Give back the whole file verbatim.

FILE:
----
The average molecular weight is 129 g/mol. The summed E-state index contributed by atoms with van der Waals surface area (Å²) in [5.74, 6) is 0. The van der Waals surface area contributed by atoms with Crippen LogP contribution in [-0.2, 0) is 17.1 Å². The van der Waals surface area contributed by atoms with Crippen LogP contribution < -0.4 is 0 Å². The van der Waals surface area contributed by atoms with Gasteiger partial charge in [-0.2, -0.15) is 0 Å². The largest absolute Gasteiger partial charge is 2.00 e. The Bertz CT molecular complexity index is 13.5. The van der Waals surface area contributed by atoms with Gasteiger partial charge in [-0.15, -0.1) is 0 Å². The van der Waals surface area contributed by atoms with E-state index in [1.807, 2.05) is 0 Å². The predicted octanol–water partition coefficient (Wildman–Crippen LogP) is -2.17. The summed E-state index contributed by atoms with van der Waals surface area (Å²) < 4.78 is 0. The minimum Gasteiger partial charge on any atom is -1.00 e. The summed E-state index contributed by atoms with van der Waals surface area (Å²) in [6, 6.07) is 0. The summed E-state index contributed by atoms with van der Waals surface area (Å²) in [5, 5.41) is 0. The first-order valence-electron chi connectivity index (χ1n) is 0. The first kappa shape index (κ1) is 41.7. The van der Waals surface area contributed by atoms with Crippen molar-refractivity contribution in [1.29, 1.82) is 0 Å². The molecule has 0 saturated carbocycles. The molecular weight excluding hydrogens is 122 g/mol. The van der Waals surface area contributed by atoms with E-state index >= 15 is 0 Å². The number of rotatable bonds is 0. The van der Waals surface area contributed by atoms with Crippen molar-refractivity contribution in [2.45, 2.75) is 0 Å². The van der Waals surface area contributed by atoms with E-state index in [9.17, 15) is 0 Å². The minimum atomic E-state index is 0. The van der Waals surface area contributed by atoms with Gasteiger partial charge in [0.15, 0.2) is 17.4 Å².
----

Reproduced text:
The average molecular weight is 129 g/mol. The summed E-state index contributed by atoms with van der Waals surface area (Å²) in [5.74, 6) is 0. The van der Waals surface area contributed by atoms with Crippen LogP contribution in [-0.2, 0) is 17.1 Å². The van der Waals surface area contributed by atoms with Crippen LogP contribution < -0.4 is 0 Å². The van der Waals surface area contributed by atoms with Gasteiger partial charge in [-0.2, -0.15) is 0 Å². The largest absolute Gasteiger partial charge is 2.00 e. The Bertz CT molecular complexity index is 13.5. The van der Waals surface area contributed by atoms with Gasteiger partial charge in [-0.15, -0.1) is 0 Å². The van der Waals surface area contributed by atoms with E-state index in [1.807, 2.05) is 0 Å². The predicted octanol–water partition coefficient (Wildman–Crippen LogP) is -2.17. The summed E-state index contributed by atoms with van der Waals surface area (Å²) < 4.78 is 0. The minimum Gasteiger partial charge on any atom is -1.00 e. The summed E-state index contributed by atoms with van der Waals surface area (Å²) in [6, 6.07) is 0. The summed E-state index contributed by atoms with van der Waals surface area (Å²) in [5, 5.41) is 0. The first-order valence-electron chi connectivity index (χ1n) is 0. The first kappa shape index (κ1) is 41.7. The van der Waals surface area contributed by atoms with Crippen molar-refractivity contribution in [1.29, 1.82) is 0 Å². The molecule has 0 saturated carbocycles. The molecular weight excluding hydrogens is 122 g/mol. The van der Waals surface area contributed by atoms with E-state index >= 15 is 0 Å². The number of rotatable bonds is 0. The van der Waals surface area contributed by atoms with Crippen molar-refractivity contribution in [2.45, 2.75) is 0 Å². The van der Waals surface area contributed by atoms with E-state index in [9.17, 15) is 0 Å². The minimum atomic E-state index is 0. The van der Waals surface area contributed by atoms with Gasteiger partial charge in [0.15, 0.2) is 17.4 Å².